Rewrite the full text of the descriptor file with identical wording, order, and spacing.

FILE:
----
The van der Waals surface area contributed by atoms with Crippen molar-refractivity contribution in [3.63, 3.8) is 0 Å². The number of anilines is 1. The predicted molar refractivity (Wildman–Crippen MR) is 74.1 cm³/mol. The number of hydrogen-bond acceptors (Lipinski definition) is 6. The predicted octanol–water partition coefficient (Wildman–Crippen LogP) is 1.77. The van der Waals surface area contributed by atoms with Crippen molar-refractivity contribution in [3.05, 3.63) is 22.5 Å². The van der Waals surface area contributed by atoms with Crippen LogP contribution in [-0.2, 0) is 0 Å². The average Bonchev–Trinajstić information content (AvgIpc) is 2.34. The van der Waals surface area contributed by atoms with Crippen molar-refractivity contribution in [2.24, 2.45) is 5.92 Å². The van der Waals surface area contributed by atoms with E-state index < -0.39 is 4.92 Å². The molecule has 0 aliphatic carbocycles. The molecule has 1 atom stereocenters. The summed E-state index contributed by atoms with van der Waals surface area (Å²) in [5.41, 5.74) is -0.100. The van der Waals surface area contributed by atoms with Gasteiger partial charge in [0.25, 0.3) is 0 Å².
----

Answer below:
The van der Waals surface area contributed by atoms with Crippen molar-refractivity contribution in [3.63, 3.8) is 0 Å². The number of anilines is 1. The predicted molar refractivity (Wildman–Crippen MR) is 74.1 cm³/mol. The number of hydrogen-bond acceptors (Lipinski definition) is 6. The predicted octanol–water partition coefficient (Wildman–Crippen LogP) is 1.77. The van der Waals surface area contributed by atoms with Crippen molar-refractivity contribution in [3.05, 3.63) is 22.5 Å². The van der Waals surface area contributed by atoms with Crippen LogP contribution in [-0.2, 0) is 0 Å². The average Bonchev–Trinajstić information content (AvgIpc) is 2.34. The van der Waals surface area contributed by atoms with Crippen molar-refractivity contribution in [2.24, 2.45) is 5.92 Å². The van der Waals surface area contributed by atoms with E-state index < -0.39 is 4.92 Å². The molecule has 0 aliphatic carbocycles. The molecule has 1 atom stereocenters. The summed E-state index contributed by atoms with van der Waals surface area (Å²) in [5.41, 5.74) is -0.100. The van der Waals surface area contributed by atoms with Gasteiger partial charge in [0.25, 0.3) is 0 Å².